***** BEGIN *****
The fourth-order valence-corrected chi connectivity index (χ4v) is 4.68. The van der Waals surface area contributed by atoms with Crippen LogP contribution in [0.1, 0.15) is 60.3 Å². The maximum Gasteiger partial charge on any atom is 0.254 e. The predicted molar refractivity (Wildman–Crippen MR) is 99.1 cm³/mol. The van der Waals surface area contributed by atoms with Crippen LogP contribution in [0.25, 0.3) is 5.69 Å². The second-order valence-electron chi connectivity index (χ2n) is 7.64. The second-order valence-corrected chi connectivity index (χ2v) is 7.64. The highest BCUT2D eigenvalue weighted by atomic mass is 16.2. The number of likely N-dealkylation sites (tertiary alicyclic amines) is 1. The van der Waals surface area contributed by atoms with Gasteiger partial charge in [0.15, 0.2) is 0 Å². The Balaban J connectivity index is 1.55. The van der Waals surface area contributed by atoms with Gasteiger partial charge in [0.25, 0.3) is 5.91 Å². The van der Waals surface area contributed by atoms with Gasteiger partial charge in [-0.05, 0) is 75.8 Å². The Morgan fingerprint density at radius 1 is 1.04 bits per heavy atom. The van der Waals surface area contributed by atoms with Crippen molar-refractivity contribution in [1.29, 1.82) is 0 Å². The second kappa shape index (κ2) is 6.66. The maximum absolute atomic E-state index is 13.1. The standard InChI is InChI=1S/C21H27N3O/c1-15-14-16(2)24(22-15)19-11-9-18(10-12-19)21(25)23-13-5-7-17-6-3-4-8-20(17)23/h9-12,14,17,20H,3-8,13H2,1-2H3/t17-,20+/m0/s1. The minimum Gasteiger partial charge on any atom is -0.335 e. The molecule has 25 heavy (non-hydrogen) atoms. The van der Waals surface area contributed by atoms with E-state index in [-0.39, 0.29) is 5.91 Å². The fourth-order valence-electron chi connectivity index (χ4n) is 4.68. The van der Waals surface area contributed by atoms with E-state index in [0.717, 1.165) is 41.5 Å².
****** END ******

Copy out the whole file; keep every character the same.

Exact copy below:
The fourth-order valence-corrected chi connectivity index (χ4v) is 4.68. The van der Waals surface area contributed by atoms with Crippen LogP contribution in [0.1, 0.15) is 60.3 Å². The maximum Gasteiger partial charge on any atom is 0.254 e. The predicted molar refractivity (Wildman–Crippen MR) is 99.1 cm³/mol. The van der Waals surface area contributed by atoms with Crippen LogP contribution in [0.25, 0.3) is 5.69 Å². The second-order valence-electron chi connectivity index (χ2n) is 7.64. The second-order valence-corrected chi connectivity index (χ2v) is 7.64. The highest BCUT2D eigenvalue weighted by atomic mass is 16.2. The number of likely N-dealkylation sites (tertiary alicyclic amines) is 1. The van der Waals surface area contributed by atoms with Gasteiger partial charge in [0.15, 0.2) is 0 Å². The Balaban J connectivity index is 1.55. The van der Waals surface area contributed by atoms with Gasteiger partial charge in [0.25, 0.3) is 5.91 Å². The van der Waals surface area contributed by atoms with Gasteiger partial charge in [-0.05, 0) is 75.8 Å². The Morgan fingerprint density at radius 1 is 1.04 bits per heavy atom. The van der Waals surface area contributed by atoms with Crippen molar-refractivity contribution in [1.29, 1.82) is 0 Å². The second kappa shape index (κ2) is 6.66. The maximum absolute atomic E-state index is 13.1. The standard InChI is InChI=1S/C21H27N3O/c1-15-14-16(2)24(22-15)19-11-9-18(10-12-19)21(25)23-13-5-7-17-6-3-4-8-20(17)23/h9-12,14,17,20H,3-8,13H2,1-2H3/t17-,20+/m0/s1. The minimum Gasteiger partial charge on any atom is -0.335 e. The molecule has 25 heavy (non-hydrogen) atoms. The van der Waals surface area contributed by atoms with E-state index in [-0.39, 0.29) is 5.91 Å². The fourth-order valence-electron chi connectivity index (χ4n) is 4.68. The van der Waals surface area contributed by atoms with E-state index in [0.717, 1.165) is 41.5 Å².